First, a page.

We're deploying a multi-node PHP environment using chef.

I've written a couple of cookbooks for specific server roles, that install certain packages (mostly using the package manager) the application uses.

Now, what I would like is for chef to keep the packages on these nodes up-to-date. We have two environments: development and production. When, say, a new version of PHP comes out, I would like to test this new version on our development environment and then roll it out to production. My package definitions in the recipe for installing PHP looks like this:

package 'php' do
  action :install
  version '5.3.27'

What steps do I take when version 5.3.28 is released?


The best practice for chef is to always start with the same "going in" state. If you're deploying to the cloud, I would create an entirely new VM and deploy PHP from scratch.

If you don't have that luxury, then you're in a situation where you must maintain two known starting states. (1) No PHP is installed and (2) Old version of PHP is installed.

You can't chain them together where you always install 5.3.27 first, because that ruins the idempotency of that resource.

I would recommend a manual step where you uninstall 5.3.27 and start clean with a 5.3.28 chef install.

Lastly, I would recommend avoiding use of chef roles as much as possible. They cannot be versioned and make it difficult to update when you have both a development and production system sharing the same role (i.e. how do I change the role without effecting both environments?) Instead, consider using a parent cookbook to orchestrate.

  • The thing with this specific environment is that it's a scaling environment. The number of nodes scale up on a daily basis, but I want these packages to be at the same version at all times. Are you suggesting to replace every node after a version bump in one of my cookbooks? What's the difference between top-down EC2 user-data scripts and using chef then (other than the syntax)? I was under the impression that chef would be able to actively "manage" configuration on my nodes. Nov 21 '13 at 14:11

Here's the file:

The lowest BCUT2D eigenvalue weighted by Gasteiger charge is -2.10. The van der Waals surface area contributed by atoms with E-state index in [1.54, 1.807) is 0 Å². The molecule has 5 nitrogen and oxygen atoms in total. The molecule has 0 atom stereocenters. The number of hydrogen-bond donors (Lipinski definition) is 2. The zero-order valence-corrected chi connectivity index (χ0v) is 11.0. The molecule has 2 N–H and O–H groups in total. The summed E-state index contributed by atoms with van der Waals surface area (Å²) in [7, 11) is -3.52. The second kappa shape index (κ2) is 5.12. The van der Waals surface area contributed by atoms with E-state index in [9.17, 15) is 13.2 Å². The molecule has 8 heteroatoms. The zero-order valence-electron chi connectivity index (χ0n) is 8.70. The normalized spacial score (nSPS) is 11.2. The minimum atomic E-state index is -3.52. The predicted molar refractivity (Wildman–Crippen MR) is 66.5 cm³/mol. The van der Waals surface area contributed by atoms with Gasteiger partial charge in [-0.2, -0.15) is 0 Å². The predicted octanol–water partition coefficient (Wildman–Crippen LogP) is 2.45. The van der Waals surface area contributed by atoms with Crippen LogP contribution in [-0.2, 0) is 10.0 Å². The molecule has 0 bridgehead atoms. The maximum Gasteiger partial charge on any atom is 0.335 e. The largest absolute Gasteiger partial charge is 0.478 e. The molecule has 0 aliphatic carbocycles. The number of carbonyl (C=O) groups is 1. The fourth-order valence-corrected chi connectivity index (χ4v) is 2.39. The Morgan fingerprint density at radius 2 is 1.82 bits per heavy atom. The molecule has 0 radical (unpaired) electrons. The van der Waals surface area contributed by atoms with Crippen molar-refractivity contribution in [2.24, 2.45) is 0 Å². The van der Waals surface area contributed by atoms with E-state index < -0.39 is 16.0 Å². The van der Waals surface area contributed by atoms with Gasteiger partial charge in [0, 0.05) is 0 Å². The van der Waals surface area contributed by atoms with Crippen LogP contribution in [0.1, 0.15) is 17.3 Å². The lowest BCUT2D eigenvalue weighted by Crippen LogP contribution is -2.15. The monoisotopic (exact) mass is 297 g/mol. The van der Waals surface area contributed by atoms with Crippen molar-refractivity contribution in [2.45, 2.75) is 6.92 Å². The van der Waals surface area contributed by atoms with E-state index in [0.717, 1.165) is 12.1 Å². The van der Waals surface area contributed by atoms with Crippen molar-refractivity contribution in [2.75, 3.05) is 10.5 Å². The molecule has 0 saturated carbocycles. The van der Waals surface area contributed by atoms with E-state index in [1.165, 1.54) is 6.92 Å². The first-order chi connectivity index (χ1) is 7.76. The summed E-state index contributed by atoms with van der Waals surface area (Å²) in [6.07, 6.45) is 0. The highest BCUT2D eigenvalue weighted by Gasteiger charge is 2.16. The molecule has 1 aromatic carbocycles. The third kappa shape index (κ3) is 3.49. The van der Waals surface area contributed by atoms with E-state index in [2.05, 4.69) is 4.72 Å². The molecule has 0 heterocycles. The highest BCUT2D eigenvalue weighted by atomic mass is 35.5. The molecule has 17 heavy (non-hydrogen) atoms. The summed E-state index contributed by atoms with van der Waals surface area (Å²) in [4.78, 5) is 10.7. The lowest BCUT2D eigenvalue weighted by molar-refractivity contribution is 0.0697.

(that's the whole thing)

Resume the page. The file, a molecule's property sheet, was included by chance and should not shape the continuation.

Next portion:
• Your comment on using chef roles is intriguing, by the way, although I don't really understand the issue. Isn't this what the environment cookbook version constraints are for? Nov 21 '13 at 14:30
  • It is possible to run chef-client as a daemon process to update your machine regularly, but I wouldn't recommend. A forgetful developer could make changes to an unversioned role. This configuration would be pushed to every VM in your cluster, dev & prod! You have choice in using baked AMIs and raw AMIs. A baked AMI will scale much faster, whereas a raw AMI needs to be configured everytime. We use a hybrid model, where we bake inf like jdk in and at boot time we configure VM with latest jars and any environment config using a startup script. Regardless, use auto scaling groups.
    – scubadev
    Nov 21 '13 at 14:36
  • If you have chef-server web ui up, take a look at it. Roles exist outside of cookbooks. If you're using a role to exclusively touch a single cookbook, that might be ok. The problem arises when you have a role called 'web_vm' that depends on the php, nginx, etc cookbooks. How do I insert into this unversioned role a call to the apache cookbook without impacting all users of this role? The practice we've adopted is to create a top-level orchestration cookbook that can be versioned. That way prod can run 1.0.0 of the web-vm cookbook and dev can run 2.0.0.
    – scubadev
    Nov 21 '13 at 14:48
  • 1
    I was at the aws conference in vegas last week, definitely check out the videos when they're available. There are several good sessions on the use of chef, cloud formation, and auto scaling. Also, to clarify. You should still use chef to bake the infrastructure into your AMIs. Consider using a two phase approach, where the boot script grabs the validation pems (etc) from an S3 bucket, hits chef-server again, and installs the latest software & environment config. Also, use cloud formation to setup your AWS configuration (auto scale groups, etc)
    – scubadev
    Nov 21 '13 at 15:21

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